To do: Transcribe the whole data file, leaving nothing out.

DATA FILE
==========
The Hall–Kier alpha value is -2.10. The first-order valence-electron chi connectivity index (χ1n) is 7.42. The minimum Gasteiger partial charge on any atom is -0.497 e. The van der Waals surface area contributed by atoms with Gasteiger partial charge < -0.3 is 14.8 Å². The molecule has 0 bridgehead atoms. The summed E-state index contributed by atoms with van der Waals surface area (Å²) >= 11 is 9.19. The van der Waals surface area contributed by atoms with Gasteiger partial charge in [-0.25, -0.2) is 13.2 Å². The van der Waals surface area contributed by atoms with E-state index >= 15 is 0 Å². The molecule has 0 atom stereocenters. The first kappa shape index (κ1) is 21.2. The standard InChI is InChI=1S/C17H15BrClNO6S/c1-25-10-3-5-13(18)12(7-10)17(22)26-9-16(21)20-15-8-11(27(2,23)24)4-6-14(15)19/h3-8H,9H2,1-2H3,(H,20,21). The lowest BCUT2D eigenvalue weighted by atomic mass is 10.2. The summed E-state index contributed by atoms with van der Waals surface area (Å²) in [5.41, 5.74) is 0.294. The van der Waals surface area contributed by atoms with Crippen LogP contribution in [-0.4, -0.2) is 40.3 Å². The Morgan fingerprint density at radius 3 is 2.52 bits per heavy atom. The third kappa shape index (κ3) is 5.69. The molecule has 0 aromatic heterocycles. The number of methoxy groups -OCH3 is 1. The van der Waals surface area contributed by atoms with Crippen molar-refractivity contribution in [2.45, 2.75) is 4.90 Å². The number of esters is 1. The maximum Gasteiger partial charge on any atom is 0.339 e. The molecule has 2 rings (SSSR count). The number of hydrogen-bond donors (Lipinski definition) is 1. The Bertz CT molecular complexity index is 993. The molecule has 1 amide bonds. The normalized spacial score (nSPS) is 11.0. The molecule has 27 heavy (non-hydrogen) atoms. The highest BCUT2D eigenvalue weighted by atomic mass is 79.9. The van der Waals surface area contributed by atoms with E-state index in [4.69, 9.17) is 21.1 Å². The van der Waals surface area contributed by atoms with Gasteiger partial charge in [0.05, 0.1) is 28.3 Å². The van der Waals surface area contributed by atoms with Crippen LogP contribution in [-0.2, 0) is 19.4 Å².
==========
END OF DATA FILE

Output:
The Hall–Kier alpha value is -2.10. The first-order valence-electron chi connectivity index (χ1n) is 7.42. The minimum Gasteiger partial charge on any atom is -0.497 e. The van der Waals surface area contributed by atoms with Gasteiger partial charge < -0.3 is 14.8 Å². The molecule has 0 bridgehead atoms. The summed E-state index contributed by atoms with van der Waals surface area (Å²) >= 11 is 9.19. The van der Waals surface area contributed by atoms with Gasteiger partial charge in [-0.25, -0.2) is 13.2 Å². The van der Waals surface area contributed by atoms with E-state index >= 15 is 0 Å². The molecule has 0 atom stereocenters. The first kappa shape index (κ1) is 21.2. The standard InChI is InChI=1S/C17H15BrClNO6S/c1-25-10-3-5-13(18)12(7-10)17(22)26-9-16(21)20-15-8-11(27(2,23)24)4-6-14(15)19/h3-8H,9H2,1-2H3,(H,20,21). The lowest BCUT2D eigenvalue weighted by atomic mass is 10.2. The summed E-state index contributed by atoms with van der Waals surface area (Å²) in [5.41, 5.74) is 0.294. The van der Waals surface area contributed by atoms with Crippen LogP contribution in [-0.4, -0.2) is 40.3 Å². The Morgan fingerprint density at radius 3 is 2.52 bits per heavy atom. The third kappa shape index (κ3) is 5.69. The molecule has 0 aromatic heterocycles. The number of methoxy groups -OCH3 is 1. The van der Waals surface area contributed by atoms with Crippen molar-refractivity contribution in [2.45, 2.75) is 4.90 Å². The number of esters is 1. The maximum Gasteiger partial charge on any atom is 0.339 e. The molecule has 2 rings (SSSR count). The number of hydrogen-bond donors (Lipinski definition) is 1. The Bertz CT molecular complexity index is 993. The molecule has 1 amide bonds. The normalized spacial score (nSPS) is 11.0. The molecule has 27 heavy (non-hydrogen) atoms. The highest BCUT2D eigenvalue weighted by atomic mass is 79.9. The van der Waals surface area contributed by atoms with E-state index in [4.69, 9.17) is 21.1 Å². The van der Waals surface area contributed by atoms with Gasteiger partial charge in [0.05, 0.1) is 28.3 Å². The van der Waals surface area contributed by atoms with Crippen LogP contribution in [-0.2, 0) is 19.4 Å².